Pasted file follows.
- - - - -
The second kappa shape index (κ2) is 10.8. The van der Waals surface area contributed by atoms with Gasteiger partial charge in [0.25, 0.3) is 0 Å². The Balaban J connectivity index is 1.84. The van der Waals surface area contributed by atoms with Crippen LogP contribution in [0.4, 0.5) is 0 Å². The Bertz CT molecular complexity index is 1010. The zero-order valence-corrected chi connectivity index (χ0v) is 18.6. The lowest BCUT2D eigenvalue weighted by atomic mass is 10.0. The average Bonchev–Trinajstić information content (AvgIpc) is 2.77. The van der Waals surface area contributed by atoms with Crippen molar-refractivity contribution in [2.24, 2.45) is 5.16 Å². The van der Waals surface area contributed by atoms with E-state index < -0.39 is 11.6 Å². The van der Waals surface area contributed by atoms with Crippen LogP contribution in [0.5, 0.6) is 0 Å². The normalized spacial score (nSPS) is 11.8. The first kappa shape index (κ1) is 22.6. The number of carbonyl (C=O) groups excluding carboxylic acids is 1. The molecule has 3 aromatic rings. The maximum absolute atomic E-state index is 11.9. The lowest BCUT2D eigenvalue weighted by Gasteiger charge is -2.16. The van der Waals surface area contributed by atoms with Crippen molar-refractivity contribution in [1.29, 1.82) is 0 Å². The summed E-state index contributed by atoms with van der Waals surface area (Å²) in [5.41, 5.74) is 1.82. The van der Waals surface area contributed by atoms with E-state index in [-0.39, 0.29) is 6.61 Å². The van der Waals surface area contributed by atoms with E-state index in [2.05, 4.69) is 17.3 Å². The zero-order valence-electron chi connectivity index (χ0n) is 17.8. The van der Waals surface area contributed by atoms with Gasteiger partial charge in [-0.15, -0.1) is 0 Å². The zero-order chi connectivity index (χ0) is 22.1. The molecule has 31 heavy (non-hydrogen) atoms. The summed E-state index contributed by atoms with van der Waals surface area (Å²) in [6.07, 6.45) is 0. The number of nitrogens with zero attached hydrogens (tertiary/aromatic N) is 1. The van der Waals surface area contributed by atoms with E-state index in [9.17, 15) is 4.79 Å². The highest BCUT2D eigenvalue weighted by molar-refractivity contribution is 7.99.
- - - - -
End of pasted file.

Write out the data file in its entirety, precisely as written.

The second kappa shape index (κ2) is 10.8. The van der Waals surface area contributed by atoms with Gasteiger partial charge in [0.25, 0.3) is 0 Å². The Balaban J connectivity index is 1.84. The van der Waals surface area contributed by atoms with Crippen LogP contribution in [0.4, 0.5) is 0 Å². The Bertz CT molecular complexity index is 1010. The zero-order valence-corrected chi connectivity index (χ0v) is 18.6. The lowest BCUT2D eigenvalue weighted by atomic mass is 10.0. The average Bonchev–Trinajstić information content (AvgIpc) is 2.77. The van der Waals surface area contributed by atoms with Crippen molar-refractivity contribution in [2.24, 2.45) is 5.16 Å². The van der Waals surface area contributed by atoms with E-state index < -0.39 is 11.6 Å². The van der Waals surface area contributed by atoms with Crippen LogP contribution in [0.5, 0.6) is 0 Å². The normalized spacial score (nSPS) is 11.8. The first kappa shape index (κ1) is 22.6. The number of carbonyl (C=O) groups excluding carboxylic acids is 1. The molecule has 3 aromatic rings. The maximum absolute atomic E-state index is 11.9. The lowest BCUT2D eigenvalue weighted by Gasteiger charge is -2.16. The van der Waals surface area contributed by atoms with Crippen molar-refractivity contribution in [1.29, 1.82) is 0 Å². The summed E-state index contributed by atoms with van der Waals surface area (Å²) in [5.41, 5.74) is 1.82. The van der Waals surface area contributed by atoms with E-state index in [-0.39, 0.29) is 6.61 Å². The van der Waals surface area contributed by atoms with E-state index in [2.05, 4.69) is 17.3 Å². The zero-order valence-electron chi connectivity index (χ0n) is 17.8. The van der Waals surface area contributed by atoms with Gasteiger partial charge in [-0.15, -0.1) is 0 Å². The zero-order chi connectivity index (χ0) is 22.1. The molecule has 31 heavy (non-hydrogen) atoms. The summed E-state index contributed by atoms with van der Waals surface area (Å²) in [6.07, 6.45) is 0. The number of nitrogens with zero attached hydrogens (tertiary/aromatic N) is 1. The van der Waals surface area contributed by atoms with E-state index in [9.17, 15) is 4.79 Å². The highest BCUT2D eigenvalue weighted by molar-refractivity contribution is 7.99.